an't afford a graphic designer? Don't have the budget right now to cover the cost of a professional brand designer? Then this article is for you - even though you should probably reach out to a designer in your network ... or ya know ... me, before starting a design project. But I get it, you are a go-getter/do-it-yourselfer and I can respect that.
So let's work together and strive to have good design everywhere! Maybe we will make the world a happier place, who knows? 🤷♂️
Typography misuse is easily one of the top offenders that non-designers make. It's usually made on the basis that they like a certain font(s) and not a lot of thought goes into the conceptual baggage that comes with a certain font or what that font says about your brand. So keep that in mind when you are picking them out.
Another thing to keep in mind with typography is the visual relationship that your primary font has with your secondary. In other words, choose complementary fonts and not ones that will clash with each other.
Try to always combine sans-serif fonts with serif fonts, never combine two of the same. It just doesn't look as good as you may think.
Contrast can be achieved in a number of ways but try playing around with style, size, weight, and color initially and see what that gets you. In the end, contrast is king when it comes to typography.
If you don't know how to manipulate color or use it correctly in your design then this part can be very daunting and can cause your design to go awry.
If your brand doesn't already have a color palette with primary and secondary colors - then get one. The best brands use their brand colors to their advantage to lead the consumer to do or feel a certain way. Try to come up with at least three that work for you. No more. No less. If you are struggling to pick some colors just pick one and then use a color generator for the rest. (My favorite is Adobe CC)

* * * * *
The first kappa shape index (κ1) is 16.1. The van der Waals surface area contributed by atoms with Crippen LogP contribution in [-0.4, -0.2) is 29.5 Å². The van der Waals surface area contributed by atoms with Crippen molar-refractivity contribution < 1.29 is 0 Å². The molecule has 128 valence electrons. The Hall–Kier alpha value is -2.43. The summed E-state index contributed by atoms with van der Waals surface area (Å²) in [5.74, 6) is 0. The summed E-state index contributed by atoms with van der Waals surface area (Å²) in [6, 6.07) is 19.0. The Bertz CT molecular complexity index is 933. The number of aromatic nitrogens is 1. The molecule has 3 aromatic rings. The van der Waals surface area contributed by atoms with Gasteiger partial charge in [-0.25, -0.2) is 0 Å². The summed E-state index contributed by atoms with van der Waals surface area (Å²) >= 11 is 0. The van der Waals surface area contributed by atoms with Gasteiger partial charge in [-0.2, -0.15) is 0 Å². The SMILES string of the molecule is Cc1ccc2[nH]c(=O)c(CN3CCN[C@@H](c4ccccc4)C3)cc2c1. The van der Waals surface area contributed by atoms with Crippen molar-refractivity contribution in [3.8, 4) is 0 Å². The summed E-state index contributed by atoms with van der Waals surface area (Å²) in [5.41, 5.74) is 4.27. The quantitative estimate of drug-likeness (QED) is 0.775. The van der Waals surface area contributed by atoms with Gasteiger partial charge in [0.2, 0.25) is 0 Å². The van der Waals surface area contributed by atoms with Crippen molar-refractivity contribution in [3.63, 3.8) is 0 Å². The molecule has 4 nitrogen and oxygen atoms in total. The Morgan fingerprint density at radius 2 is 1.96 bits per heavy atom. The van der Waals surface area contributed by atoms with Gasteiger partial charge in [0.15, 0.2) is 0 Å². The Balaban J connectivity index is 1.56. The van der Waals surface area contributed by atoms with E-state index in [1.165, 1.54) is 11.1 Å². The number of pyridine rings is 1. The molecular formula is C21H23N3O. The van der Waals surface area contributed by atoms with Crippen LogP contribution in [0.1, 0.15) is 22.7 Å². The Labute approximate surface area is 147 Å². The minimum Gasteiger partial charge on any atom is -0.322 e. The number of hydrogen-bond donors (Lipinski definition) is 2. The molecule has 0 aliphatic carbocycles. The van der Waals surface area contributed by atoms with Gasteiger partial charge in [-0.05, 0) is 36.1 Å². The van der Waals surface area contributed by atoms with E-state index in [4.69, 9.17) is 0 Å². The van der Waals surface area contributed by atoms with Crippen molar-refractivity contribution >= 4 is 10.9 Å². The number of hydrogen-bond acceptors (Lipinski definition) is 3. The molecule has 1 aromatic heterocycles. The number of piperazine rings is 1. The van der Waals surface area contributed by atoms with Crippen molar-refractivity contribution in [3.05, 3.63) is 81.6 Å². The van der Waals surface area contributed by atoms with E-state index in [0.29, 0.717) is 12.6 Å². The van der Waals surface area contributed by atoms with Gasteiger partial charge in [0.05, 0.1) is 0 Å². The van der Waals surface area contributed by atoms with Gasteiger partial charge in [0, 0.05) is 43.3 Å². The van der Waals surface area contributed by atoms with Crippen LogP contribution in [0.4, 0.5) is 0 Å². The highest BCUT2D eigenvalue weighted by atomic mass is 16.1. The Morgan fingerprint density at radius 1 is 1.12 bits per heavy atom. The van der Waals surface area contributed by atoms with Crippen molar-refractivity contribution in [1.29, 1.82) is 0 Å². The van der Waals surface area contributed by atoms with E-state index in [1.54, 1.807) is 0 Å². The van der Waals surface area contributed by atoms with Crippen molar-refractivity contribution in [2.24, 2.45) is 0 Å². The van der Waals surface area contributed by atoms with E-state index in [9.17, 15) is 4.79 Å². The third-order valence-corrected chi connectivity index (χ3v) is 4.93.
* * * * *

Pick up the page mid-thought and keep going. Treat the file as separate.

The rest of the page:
Once you have picked your colors and want to start designing always keep in mind the 60-30-10 rule, it's a common rule that designers try to adhere to. Basically, it means that you take your neutral color and fill it with 60% of your design. The next color, a complementary color, should take up about 30% of your design. That leaves 10% for the accent color. Here is an example below that is applied to interior design to help you understand.
3. Choosing the correct image and use of texture
Successful brand imagery goes beyond them recognizing your logo or colors. It penetrates their subconscious more than anything. Look at Patagonia, If you care about the environment you buy their clothes right?. It's something that can be so powerful and go beyond age groups and markets when consistent. It's important to note that when choosing brand imagery you always want to consider your audience, get brand imagery wrong and it could be a huge turnoff.
If you use brand imagery correctly then you are creating a fan that sees themself in your product or using your product. The correct brand imagery can also be achieved through brand illustration. It's something that a lot more companies are latching onto because its something that people can relate to - plus looks kind of cool.
Template Tip: If you are going to use a template and think you are getting away with something then you are wrong. Templates are so easy to spot and don't always make your brand look the best. If you have to use them try to customize them to fit your need.
There are TONS of micro-decisions and other factors that designers take into account, but if you aren't going to hire a professional I hope I helped you out a little or guided you in the right direction next time you tackle your design project! Good luck, and if you run into any issues then just let me know and I would love to help you out!